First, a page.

To describe the clinical presentation and management of Curvularia endophthalmitis and compare with previous published literature.
Retrospective interventional comparative case series and literature review. Eight cases with culture-proven Curvularia endophthalmitis from January 2000 to March 2018 underwent vitrectomy/vitreous biopsy, intravitreal antibiotic with or without additional procedures as appropriate. The undiluted vitreous biopsy was subjected to microbiologic evaluation. Pre-existing literature was reviewed, and the current outcomes were compared with them. The mean age at presentation, etiology, number of interventions, interval between inciting event and presentation, type of intravitreal antifungal used, anatomical, and the functional outcomes were reported and compared with pre-existing literature. A favorable anatomical outcome was defined as preservation of the globe, absence of hypotony, attached retina, and absence of active inflammation at the last visit.
In the current series, there were 4 men and 4 women. Mean age at presentation was 34.5 ± 13.51 years (median 30 years). Inciting event was open-globe injury in five cases and cataract surgery, trabeculectomy, and endogenous cause in one case each. Presenting visual acuity was ≥20/400 in 3 cases at presentation and 5 cases at the last visit. One case with staphyloma and endophthalmitis underwent evisceration for a painful blind eye. The patients in the current series were much younger than those described previously.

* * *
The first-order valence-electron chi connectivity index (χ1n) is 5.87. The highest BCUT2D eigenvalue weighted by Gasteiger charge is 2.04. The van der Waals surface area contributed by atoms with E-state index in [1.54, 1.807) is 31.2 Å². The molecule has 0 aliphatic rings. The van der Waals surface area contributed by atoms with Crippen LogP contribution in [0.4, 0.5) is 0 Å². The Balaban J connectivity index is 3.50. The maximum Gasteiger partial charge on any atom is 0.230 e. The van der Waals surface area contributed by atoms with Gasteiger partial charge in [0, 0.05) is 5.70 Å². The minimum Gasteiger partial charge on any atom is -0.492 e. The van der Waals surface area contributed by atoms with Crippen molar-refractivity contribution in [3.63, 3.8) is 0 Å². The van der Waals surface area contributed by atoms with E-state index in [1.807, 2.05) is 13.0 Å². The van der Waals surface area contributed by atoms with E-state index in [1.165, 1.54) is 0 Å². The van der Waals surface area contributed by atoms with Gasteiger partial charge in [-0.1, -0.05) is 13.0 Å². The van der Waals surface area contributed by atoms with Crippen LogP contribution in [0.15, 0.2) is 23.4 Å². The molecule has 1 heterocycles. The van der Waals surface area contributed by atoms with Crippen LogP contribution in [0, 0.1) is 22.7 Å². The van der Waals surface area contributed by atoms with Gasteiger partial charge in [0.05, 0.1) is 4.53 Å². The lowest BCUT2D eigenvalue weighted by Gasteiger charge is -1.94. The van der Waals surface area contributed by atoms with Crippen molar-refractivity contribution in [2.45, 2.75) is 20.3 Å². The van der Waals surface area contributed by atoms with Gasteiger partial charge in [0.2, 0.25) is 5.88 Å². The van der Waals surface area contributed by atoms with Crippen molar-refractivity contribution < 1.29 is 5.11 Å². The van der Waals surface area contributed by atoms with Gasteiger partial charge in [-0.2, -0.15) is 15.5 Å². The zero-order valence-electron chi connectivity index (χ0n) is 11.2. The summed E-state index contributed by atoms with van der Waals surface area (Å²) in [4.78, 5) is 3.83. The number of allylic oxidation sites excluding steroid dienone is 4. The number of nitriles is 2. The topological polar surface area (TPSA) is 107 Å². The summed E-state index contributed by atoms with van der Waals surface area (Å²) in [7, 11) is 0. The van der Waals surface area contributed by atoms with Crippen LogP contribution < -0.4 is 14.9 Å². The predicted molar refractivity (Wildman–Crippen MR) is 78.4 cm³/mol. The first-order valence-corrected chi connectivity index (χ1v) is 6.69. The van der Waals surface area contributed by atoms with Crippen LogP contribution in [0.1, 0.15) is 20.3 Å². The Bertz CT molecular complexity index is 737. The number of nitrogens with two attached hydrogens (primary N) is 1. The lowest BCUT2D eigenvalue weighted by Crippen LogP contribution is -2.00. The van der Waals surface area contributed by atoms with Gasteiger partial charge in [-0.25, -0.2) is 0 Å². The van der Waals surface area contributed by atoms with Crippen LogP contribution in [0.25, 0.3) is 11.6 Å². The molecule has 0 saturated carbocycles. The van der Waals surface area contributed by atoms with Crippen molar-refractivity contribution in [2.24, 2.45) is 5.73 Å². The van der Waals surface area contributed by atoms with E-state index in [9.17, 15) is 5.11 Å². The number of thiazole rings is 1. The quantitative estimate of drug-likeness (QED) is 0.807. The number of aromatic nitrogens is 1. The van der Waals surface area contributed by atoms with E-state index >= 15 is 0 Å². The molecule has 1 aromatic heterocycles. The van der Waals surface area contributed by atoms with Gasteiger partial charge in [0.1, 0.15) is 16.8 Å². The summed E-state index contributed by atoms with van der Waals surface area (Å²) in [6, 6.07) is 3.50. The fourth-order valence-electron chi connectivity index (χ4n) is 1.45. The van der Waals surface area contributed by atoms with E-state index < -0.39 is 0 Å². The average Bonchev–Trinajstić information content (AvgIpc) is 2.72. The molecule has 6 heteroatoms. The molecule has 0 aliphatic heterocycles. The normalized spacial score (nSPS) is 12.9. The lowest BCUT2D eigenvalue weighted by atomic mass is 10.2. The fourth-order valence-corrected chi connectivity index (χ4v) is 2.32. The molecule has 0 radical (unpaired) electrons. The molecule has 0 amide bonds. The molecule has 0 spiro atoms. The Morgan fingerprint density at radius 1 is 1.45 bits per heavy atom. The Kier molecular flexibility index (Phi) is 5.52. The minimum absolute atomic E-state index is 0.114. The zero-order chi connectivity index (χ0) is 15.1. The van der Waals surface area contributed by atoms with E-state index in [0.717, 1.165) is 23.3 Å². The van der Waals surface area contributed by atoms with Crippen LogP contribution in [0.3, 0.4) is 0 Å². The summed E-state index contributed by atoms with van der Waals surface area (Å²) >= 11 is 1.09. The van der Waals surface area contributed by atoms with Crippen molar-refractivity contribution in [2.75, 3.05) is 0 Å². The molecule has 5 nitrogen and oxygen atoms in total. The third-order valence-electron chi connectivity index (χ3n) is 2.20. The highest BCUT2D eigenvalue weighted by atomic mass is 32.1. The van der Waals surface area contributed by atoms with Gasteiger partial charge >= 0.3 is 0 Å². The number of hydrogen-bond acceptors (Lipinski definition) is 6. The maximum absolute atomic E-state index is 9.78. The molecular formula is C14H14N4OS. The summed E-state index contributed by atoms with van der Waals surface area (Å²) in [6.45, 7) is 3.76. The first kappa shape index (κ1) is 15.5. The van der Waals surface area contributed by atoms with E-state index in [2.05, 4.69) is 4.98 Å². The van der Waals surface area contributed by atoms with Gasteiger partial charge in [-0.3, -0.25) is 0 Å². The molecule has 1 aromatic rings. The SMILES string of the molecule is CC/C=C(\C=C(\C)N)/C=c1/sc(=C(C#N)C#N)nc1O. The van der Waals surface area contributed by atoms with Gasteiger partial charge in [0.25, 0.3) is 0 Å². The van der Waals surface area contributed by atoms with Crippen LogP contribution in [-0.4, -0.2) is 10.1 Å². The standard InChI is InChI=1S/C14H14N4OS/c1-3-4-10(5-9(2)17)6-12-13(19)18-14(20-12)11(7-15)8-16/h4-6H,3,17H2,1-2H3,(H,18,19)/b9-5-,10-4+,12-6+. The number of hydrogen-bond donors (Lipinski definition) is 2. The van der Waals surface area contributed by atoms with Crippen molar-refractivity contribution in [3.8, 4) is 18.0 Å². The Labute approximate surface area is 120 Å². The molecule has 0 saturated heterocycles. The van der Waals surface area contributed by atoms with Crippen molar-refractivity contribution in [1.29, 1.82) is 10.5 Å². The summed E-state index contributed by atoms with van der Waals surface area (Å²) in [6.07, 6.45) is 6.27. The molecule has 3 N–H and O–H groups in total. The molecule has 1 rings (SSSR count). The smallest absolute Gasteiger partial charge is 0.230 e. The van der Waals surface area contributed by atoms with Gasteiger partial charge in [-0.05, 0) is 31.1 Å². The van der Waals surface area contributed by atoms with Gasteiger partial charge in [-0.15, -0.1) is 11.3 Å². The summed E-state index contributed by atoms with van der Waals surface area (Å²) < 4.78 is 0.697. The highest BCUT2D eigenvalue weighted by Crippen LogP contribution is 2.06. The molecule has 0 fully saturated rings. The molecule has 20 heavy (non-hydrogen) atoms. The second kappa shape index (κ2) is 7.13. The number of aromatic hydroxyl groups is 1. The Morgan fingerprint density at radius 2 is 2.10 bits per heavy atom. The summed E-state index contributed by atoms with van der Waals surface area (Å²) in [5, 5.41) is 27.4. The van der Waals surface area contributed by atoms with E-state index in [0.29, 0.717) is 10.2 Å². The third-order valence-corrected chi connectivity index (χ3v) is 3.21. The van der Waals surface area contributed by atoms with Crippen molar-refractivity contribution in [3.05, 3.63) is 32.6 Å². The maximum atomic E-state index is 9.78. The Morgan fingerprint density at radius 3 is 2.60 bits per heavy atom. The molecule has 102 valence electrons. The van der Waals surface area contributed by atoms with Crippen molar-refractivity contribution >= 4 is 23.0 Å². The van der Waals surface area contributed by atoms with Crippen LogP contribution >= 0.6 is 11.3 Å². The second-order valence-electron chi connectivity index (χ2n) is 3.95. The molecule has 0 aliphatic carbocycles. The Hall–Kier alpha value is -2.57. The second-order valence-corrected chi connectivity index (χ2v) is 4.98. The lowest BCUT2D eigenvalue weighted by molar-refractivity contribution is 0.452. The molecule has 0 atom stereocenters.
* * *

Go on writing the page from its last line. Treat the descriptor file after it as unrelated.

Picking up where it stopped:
Presentation and diagnosis of Curvularia can be delayed especially in postoperative cases. Early and appropriate management with multiple interventions can result in an acceptable visual and anatomical outcome.
In this article, we describe various outcomes and clinical presentations of a relatively uncommon but clinically significant etiology of endophthalmitis caused by Curvularia. We also summarize the existing literature and compare the outcomes reported previously to the current series
*Smt. Kanuri Santhamma Center for Vitreoretinal Diseases, LV Prasad Eye Institute, Hyderabad, India;
†Jhaveri Microbiology Center, Brien Holden Eye Research Center, LV Prasad Eye Institute, Hyderabad, India; and
‡Retina and Uveitis Department, LV Prasad Eye Institute, Visakhapatnam, India.
Reprint requests: Vivek Pravin Dave, MD, FRCS, DNB, Smt. Kanuri Santhamma Center for Vitreoretinal Diseases, Kallam Anji Reddy Campus, LV Prasad Eye Institute, Hyderabad 500034, Telangana, India; e-mail: firstname.lastname@example.org
Supported by the Hyderabad Eye Research Foundation.
None of the authors has any financial/conflicting interests to disclose.